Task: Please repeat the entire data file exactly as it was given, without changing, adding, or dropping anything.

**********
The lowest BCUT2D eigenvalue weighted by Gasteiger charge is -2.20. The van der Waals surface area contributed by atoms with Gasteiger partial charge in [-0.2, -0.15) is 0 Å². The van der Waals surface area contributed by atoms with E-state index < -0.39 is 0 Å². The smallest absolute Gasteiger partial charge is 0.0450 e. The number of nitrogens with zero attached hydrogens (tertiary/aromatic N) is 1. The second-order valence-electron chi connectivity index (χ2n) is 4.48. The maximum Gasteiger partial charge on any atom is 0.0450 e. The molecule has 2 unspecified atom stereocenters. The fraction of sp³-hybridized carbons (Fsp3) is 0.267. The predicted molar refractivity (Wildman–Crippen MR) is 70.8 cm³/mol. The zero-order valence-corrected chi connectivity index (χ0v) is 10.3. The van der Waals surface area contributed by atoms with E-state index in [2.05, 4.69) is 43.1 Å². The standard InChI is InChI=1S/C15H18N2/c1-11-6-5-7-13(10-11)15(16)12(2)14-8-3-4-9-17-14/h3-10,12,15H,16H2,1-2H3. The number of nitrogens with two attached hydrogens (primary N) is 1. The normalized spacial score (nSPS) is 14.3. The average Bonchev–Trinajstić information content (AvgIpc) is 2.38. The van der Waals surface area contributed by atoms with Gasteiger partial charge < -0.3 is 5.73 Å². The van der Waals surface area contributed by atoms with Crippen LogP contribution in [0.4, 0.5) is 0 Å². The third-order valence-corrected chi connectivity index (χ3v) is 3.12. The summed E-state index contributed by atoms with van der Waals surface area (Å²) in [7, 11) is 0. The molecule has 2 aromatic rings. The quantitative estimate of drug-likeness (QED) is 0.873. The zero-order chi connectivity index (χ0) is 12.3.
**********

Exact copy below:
The lowest BCUT2D eigenvalue weighted by Gasteiger charge is -2.20. The van der Waals surface area contributed by atoms with Gasteiger partial charge in [-0.2, -0.15) is 0 Å². The van der Waals surface area contributed by atoms with E-state index < -0.39 is 0 Å². The smallest absolute Gasteiger partial charge is 0.0450 e. The number of nitrogens with zero attached hydrogens (tertiary/aromatic N) is 1. The second-order valence-electron chi connectivity index (χ2n) is 4.48. The maximum Gasteiger partial charge on any atom is 0.0450 e. The molecule has 2 unspecified atom stereocenters. The fraction of sp³-hybridized carbons (Fsp3) is 0.267. The predicted molar refractivity (Wildman–Crippen MR) is 70.8 cm³/mol. The zero-order valence-corrected chi connectivity index (χ0v) is 10.3. The van der Waals surface area contributed by atoms with E-state index in [2.05, 4.69) is 43.1 Å². The standard InChI is InChI=1S/C15H18N2/c1-11-6-5-7-13(10-11)15(16)12(2)14-8-3-4-9-17-14/h3-10,12,15H,16H2,1-2H3. The number of nitrogens with two attached hydrogens (primary N) is 1. The normalized spacial score (nSPS) is 14.3. The average Bonchev–Trinajstić information content (AvgIpc) is 2.38. The van der Waals surface area contributed by atoms with Gasteiger partial charge < -0.3 is 5.73 Å². The van der Waals surface area contributed by atoms with Crippen LogP contribution in [0.4, 0.5) is 0 Å². The third-order valence-corrected chi connectivity index (χ3v) is 3.12. The summed E-state index contributed by atoms with van der Waals surface area (Å²) in [7, 11) is 0. The molecule has 2 aromatic rings. The quantitative estimate of drug-likeness (QED) is 0.873. The zero-order chi connectivity index (χ0) is 12.3.